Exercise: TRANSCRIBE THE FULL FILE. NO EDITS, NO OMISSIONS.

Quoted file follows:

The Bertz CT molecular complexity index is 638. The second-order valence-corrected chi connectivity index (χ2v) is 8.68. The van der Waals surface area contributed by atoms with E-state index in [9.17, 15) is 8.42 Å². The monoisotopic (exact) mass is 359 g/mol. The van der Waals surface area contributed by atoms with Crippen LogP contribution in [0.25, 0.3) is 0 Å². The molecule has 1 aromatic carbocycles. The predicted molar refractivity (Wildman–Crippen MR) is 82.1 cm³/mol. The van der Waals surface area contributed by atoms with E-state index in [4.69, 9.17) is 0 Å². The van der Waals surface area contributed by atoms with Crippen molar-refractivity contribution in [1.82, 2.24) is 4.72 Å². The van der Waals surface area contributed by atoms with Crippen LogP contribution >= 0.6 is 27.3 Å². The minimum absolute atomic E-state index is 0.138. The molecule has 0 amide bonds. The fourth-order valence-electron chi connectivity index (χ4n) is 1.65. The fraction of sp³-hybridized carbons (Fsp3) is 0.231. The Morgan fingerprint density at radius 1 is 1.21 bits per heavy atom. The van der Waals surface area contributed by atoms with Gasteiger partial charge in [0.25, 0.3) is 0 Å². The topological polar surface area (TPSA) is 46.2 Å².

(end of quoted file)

The Bertz CT molecular complexity index is 638. The second-order valence-corrected chi connectivity index (χ2v) is 8.68. The van der Waals surface area contributed by atoms with E-state index in [9.17, 15) is 8.42 Å². The monoisotopic (exact) mass is 359 g/mol. The van der Waals surface area contributed by atoms with Crippen LogP contribution in [0.25, 0.3) is 0 Å². The molecule has 1 aromatic carbocycles. The predicted molar refractivity (Wildman–Crippen MR) is 82.1 cm³/mol. The van der Waals surface area contributed by atoms with E-state index in [4.69, 9.17) is 0 Å². The van der Waals surface area contributed by atoms with Crippen molar-refractivity contribution in [1.82, 2.24) is 4.72 Å². The van der Waals surface area contributed by atoms with Crippen LogP contribution >= 0.6 is 27.3 Å². The minimum absolute atomic E-state index is 0.138. The molecule has 0 amide bonds. The fourth-order valence-electron chi connectivity index (χ4n) is 1.65. The fraction of sp³-hybridized carbons (Fsp3) is 0.231. The Morgan fingerprint density at radius 1 is 1.21 bits per heavy atom. The van der Waals surface area contributed by atoms with Gasteiger partial charge in [0.25, 0.3) is 0 Å². The topological polar surface area (TPSA) is 46.2 Å².